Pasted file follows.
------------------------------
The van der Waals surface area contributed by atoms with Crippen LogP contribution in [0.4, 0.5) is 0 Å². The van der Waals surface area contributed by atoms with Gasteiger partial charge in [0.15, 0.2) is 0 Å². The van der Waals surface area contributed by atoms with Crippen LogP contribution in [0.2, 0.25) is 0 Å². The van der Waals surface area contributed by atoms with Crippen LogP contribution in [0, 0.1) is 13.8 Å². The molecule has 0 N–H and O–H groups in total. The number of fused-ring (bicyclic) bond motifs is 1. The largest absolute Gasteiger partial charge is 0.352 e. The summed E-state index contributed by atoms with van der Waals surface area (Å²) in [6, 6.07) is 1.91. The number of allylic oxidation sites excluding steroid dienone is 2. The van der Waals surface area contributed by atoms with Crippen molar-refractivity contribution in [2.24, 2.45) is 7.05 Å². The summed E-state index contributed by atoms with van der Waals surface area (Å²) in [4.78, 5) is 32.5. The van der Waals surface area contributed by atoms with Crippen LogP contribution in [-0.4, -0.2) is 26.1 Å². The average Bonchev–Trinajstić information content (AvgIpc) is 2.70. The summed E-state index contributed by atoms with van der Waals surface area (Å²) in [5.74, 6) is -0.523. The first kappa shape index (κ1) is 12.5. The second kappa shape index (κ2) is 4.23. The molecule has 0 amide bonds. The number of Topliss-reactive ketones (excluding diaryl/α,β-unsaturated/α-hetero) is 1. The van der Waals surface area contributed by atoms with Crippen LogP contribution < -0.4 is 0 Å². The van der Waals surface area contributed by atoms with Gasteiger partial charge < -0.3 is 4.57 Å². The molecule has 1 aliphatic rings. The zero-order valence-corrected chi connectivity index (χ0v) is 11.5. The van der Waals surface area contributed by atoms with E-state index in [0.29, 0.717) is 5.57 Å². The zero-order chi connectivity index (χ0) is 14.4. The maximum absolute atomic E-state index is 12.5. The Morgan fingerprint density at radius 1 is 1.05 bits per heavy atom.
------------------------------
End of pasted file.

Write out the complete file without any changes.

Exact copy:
The van der Waals surface area contributed by atoms with Crippen LogP contribution in [0.4, 0.5) is 0 Å². The van der Waals surface area contributed by atoms with Gasteiger partial charge in [0.15, 0.2) is 0 Å². The van der Waals surface area contributed by atoms with Crippen LogP contribution in [0.2, 0.25) is 0 Å². The van der Waals surface area contributed by atoms with Crippen LogP contribution in [0, 0.1) is 13.8 Å². The molecule has 0 N–H and O–H groups in total. The number of fused-ring (bicyclic) bond motifs is 1. The largest absolute Gasteiger partial charge is 0.352 e. The summed E-state index contributed by atoms with van der Waals surface area (Å²) in [6, 6.07) is 1.91. The number of allylic oxidation sites excluding steroid dienone is 2. The van der Waals surface area contributed by atoms with Crippen molar-refractivity contribution in [2.24, 2.45) is 7.05 Å². The summed E-state index contributed by atoms with van der Waals surface area (Å²) in [4.78, 5) is 32.5. The van der Waals surface area contributed by atoms with Crippen LogP contribution in [-0.4, -0.2) is 26.1 Å². The average Bonchev–Trinajstić information content (AvgIpc) is 2.70. The summed E-state index contributed by atoms with van der Waals surface area (Å²) in [5.74, 6) is -0.523. The first kappa shape index (κ1) is 12.5. The second kappa shape index (κ2) is 4.23. The molecule has 0 amide bonds. The number of Topliss-reactive ketones (excluding diaryl/α,β-unsaturated/α-hetero) is 1. The van der Waals surface area contributed by atoms with Crippen LogP contribution < -0.4 is 0 Å². The van der Waals surface area contributed by atoms with Gasteiger partial charge < -0.3 is 4.57 Å². The molecule has 1 aliphatic rings. The zero-order valence-corrected chi connectivity index (χ0v) is 11.5. The van der Waals surface area contributed by atoms with E-state index in [0.29, 0.717) is 5.57 Å². The zero-order chi connectivity index (χ0) is 14.4. The maximum absolute atomic E-state index is 12.5. The Morgan fingerprint density at radius 1 is 1.05 bits per heavy atom.